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Climate change to depress living standards, erode GDP in India

New Delhi : Over 800 million people, or half the population in South Asia could see their living standards worsen by 2050 due to climate change. India is expected to be one of the worst hit, a recently released study by the World Bank has warned.

The study - South Asia’s Hotspots - focused on all six countries in South Asia and found that average temperatures in the region have increased in the last sixty years and will continue rising. Additionally, rainfall is becoming more erratic: some areas will experience more droughts, others more rain.

The rising temperatures and changing monsoon rainfall patterns from climate change could cost India as much as 2.8 per cent of GDP and depress the living standards of nearly half the country’s population by 2050.

According to the study, almost half of South Asia’s population, including India, now lives in the vulnerable areas and will suffer from declining living standards that could be attributed to falling agricultural yields, lower labor productivity or related health impacts. Some of these areas are already less developed, suffer from poor connectivity and are water stressed.

India’s average annual temperatures are expected to rise by 1.00°C to 2°C by 2050 even if preventive measures are taken along the lines of those recommended by the Paris climate change agreement of 2015. If no measures are taken average temperatures in India are predicted to increase by 1.5°C to 3°C.

The work identified vulnerable states and districts as “hotspots” using spatial granular climate and household data analysis. The report defined hotspot as a location where changes in average temperature and precipitation will have a negative effect on living standards.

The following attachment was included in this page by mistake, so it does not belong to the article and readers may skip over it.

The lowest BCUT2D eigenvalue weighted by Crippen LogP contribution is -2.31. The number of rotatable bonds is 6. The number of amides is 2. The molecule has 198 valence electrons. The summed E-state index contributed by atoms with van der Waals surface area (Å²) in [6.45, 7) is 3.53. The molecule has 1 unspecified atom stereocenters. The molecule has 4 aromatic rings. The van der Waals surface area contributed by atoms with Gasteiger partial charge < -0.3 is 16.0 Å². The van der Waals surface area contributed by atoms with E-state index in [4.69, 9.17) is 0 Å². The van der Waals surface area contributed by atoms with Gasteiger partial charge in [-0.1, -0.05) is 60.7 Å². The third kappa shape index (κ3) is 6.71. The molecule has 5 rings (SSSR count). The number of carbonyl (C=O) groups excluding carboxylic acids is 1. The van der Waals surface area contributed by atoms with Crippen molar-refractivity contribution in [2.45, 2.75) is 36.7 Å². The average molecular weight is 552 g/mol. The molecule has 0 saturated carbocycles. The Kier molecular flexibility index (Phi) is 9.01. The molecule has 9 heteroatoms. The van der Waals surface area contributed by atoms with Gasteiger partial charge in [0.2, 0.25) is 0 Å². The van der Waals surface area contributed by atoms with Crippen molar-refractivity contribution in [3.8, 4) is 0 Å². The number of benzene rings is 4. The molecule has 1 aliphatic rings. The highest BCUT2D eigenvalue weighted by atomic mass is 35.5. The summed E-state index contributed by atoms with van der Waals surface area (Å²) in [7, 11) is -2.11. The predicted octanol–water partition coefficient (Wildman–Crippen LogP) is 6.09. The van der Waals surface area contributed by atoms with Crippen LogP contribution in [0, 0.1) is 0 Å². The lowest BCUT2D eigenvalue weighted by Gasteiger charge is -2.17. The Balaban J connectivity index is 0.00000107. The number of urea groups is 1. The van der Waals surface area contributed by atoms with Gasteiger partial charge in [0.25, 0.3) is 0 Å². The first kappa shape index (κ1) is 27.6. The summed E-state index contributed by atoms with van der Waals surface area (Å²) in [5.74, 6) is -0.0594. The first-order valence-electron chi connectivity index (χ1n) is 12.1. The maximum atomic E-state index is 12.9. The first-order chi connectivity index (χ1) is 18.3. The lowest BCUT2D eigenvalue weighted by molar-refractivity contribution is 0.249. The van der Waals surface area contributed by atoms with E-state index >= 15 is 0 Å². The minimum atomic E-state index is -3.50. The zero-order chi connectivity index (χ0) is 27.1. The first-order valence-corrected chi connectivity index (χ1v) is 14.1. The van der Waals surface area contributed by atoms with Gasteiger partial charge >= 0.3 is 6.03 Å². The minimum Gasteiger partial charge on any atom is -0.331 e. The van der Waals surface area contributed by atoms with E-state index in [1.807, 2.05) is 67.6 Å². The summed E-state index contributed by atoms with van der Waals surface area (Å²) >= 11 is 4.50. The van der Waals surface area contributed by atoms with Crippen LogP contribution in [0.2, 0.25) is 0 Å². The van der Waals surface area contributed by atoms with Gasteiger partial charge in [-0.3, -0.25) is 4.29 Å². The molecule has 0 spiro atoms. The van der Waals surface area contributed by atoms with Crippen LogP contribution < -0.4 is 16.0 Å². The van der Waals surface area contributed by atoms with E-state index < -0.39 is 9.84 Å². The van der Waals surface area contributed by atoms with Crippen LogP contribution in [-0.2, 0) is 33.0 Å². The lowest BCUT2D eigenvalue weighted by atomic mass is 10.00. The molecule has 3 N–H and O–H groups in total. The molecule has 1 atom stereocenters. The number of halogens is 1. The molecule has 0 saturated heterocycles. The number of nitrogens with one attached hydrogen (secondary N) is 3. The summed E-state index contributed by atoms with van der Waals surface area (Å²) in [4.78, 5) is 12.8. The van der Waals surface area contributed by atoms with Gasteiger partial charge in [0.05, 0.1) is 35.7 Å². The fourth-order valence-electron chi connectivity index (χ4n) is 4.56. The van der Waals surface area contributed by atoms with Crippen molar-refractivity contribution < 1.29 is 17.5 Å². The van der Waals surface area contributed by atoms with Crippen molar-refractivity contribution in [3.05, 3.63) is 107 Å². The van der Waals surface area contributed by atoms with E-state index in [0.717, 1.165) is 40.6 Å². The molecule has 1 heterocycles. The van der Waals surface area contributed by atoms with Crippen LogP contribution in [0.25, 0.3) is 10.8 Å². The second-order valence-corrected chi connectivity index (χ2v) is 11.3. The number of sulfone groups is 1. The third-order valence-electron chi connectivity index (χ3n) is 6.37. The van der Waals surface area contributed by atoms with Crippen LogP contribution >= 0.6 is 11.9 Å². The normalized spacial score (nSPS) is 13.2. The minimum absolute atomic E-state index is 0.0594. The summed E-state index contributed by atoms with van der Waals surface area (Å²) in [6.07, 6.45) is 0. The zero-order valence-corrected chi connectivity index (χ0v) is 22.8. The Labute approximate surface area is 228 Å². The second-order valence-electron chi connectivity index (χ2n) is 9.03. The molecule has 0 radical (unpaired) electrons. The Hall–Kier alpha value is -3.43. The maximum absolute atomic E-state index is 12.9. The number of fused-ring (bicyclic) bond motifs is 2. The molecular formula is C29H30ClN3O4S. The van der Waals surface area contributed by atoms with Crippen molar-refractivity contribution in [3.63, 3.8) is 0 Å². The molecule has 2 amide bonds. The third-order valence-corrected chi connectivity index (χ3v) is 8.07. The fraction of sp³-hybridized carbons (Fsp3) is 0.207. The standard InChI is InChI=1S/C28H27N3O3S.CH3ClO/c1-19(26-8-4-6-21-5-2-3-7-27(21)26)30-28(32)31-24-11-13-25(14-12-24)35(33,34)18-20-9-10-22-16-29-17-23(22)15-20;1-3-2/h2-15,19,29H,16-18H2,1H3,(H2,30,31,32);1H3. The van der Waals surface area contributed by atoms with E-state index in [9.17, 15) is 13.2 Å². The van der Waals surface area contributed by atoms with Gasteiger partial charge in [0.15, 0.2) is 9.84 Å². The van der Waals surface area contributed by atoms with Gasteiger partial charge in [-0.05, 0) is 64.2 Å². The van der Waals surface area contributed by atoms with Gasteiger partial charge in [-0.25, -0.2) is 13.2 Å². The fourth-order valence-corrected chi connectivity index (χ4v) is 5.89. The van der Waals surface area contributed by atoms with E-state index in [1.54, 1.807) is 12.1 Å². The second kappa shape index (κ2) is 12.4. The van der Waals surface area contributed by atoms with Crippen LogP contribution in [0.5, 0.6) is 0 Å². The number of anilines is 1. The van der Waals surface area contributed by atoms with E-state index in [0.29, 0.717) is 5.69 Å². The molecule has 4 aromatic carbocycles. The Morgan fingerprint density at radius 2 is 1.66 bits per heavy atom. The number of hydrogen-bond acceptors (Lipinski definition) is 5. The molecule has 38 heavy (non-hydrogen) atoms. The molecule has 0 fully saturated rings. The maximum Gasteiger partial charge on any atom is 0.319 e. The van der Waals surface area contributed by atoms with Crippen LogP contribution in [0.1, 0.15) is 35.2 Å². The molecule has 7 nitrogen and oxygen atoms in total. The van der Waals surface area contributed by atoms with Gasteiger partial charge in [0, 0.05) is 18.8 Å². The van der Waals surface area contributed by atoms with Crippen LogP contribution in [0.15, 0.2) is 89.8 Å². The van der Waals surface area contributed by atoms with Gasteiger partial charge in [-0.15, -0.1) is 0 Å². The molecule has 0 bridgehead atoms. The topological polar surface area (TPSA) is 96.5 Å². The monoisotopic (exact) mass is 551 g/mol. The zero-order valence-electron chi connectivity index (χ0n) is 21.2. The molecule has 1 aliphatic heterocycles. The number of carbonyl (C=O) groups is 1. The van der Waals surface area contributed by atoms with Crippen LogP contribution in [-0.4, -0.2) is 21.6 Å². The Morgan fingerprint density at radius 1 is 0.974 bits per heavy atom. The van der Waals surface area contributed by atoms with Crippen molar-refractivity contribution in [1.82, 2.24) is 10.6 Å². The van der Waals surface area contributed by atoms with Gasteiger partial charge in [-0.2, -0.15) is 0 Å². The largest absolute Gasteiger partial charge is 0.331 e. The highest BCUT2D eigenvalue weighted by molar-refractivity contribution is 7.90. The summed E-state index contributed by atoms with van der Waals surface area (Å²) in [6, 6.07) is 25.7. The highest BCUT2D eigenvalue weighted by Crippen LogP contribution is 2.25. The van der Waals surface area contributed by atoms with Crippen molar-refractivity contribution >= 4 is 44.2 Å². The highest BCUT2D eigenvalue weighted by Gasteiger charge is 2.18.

These hotspots are not only necessarily higher temperature zones than the surrounding areas, but also reflect the local population’s socio-economic capacity to cope with the climatic changes.

The study has warned that by 2050, Chhattisgarh and Madhya Pradesh are predicted to be the top two climate hotspot states and are likely to experience a decline of more than nine per cent in their living standards, followed by Rajasthan, Uttar Pradesh, and Maharashtra. Seven out of the top 10 most-affected hotspot districts will belong to the Vidarbha region of Maharashtra.

“These weather changes will result in lower per capita consumption levels that could further increase poverty and inequality in one of the poorest regions of the world, South Asia,” said report author Muthukumara Mani, a lead economist in the South Asia region of the World Bank.

“Identifying hotspots will help policymakers in finding specific locations and household types where the resources are needed the most to address the rising risk to living standards.”

The report provides options to prioritize investments and strategies to build local resilience to climate change. To offset the negative economic impact in India, for example, the analysis suggests enhancing educational attainment, reducing water stress, and improving job opportunities in the non-agricultural sectors.

The analysis predicts that a 30 per cent improvement on these measures could halt the decline in living standards by almost 1 per cent from -2.8 per cent to -1.9 per cent.

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